California Gov. Jerry Brown has just signed into law a bill allowing family members to report relatives who they deem to be a threat, which then allows the state to step in and remove any firearms, USA Today reports.
The bill was proposed by Democrats based on the shooting at the University of California, Santa Barbara earlier this year by Elliot Rodger, whose parents had informed the police of the danger he posed.
Relatives of the victims and other supporters of the bill said the parents of 22-year-old Elliot Rodger were thwarted in their attempts to seek help for their troubled son before the rampage.
Law enforcement authorities in Connecticut, Indiana and Texas can seek a judge’s order allowing them to seize guns from people they deem to be a danger.
The new California law gives law enforcement the same option and extends it to family members.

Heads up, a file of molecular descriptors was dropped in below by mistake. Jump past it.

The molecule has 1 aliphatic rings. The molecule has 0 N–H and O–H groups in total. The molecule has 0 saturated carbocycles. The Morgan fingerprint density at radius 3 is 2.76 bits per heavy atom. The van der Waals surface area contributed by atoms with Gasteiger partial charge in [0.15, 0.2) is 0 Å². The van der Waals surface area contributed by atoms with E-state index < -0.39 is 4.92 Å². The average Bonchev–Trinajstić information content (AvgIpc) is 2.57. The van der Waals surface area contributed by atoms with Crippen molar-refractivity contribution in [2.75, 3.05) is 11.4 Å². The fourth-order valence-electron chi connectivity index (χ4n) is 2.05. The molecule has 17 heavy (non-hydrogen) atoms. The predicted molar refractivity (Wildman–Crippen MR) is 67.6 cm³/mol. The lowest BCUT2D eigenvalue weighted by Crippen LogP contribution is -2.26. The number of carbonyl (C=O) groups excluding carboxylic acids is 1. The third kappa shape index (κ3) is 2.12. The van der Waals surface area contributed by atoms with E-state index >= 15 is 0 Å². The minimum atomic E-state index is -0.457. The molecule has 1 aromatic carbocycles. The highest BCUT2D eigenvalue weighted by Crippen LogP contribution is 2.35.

Democratic state legislators Nancy Skinner and Das Williams introduced the legislation, amid protests from some lawmakers.
“Every one of us wants to prevent a mass shooting,” said Tim Donnelly, a California assemblyman and gun rights proponent. “The question is: Would this bill stop that? I don’t believe you can ever stop that with laws. I don’t believe you can legislate evil out of the hearts of men.”
The bill stipulates that anyone who reports the threat must sign an affidavit under oath. The consequence of lying is a possible misdemeanor. Within 14 days of the restraining order, a court hearing must be held to give the gun owner an opportunity to argue his case, to argue that there is no danger.
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